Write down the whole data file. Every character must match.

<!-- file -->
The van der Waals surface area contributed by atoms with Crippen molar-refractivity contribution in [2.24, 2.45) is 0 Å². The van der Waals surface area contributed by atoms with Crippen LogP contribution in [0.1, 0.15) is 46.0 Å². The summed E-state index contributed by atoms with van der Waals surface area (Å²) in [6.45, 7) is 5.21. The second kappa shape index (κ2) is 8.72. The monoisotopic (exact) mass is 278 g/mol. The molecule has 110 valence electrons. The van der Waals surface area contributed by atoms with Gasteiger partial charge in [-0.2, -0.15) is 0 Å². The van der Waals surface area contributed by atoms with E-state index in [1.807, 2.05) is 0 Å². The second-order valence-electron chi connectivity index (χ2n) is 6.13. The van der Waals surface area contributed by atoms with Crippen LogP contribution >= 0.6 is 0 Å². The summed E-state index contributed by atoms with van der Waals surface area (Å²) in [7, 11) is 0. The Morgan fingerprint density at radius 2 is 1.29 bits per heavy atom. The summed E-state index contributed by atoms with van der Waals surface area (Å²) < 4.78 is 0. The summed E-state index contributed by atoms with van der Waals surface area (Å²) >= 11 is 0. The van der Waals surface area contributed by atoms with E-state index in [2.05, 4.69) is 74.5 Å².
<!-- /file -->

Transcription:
The van der Waals surface area contributed by atoms with Crippen molar-refractivity contribution in [2.24, 2.45) is 0 Å². The van der Waals surface area contributed by atoms with Crippen LogP contribution in [0.1, 0.15) is 46.0 Å². The summed E-state index contributed by atoms with van der Waals surface area (Å²) in [6.45, 7) is 5.21. The second kappa shape index (κ2) is 8.72. The monoisotopic (exact) mass is 278 g/mol. The molecule has 110 valence electrons. The van der Waals surface area contributed by atoms with Gasteiger partial charge in [-0.2, -0.15) is 0 Å². The van der Waals surface area contributed by atoms with E-state index in [1.807, 2.05) is 0 Å². The second-order valence-electron chi connectivity index (χ2n) is 6.13. The van der Waals surface area contributed by atoms with Crippen LogP contribution >= 0.6 is 0 Å². The summed E-state index contributed by atoms with van der Waals surface area (Å²) in [7, 11) is 0. The Morgan fingerprint density at radius 2 is 1.29 bits per heavy atom. The summed E-state index contributed by atoms with van der Waals surface area (Å²) < 4.78 is 0. The summed E-state index contributed by atoms with van der Waals surface area (Å²) >= 11 is 0. The van der Waals surface area contributed by atoms with E-state index in [2.05, 4.69) is 74.5 Å².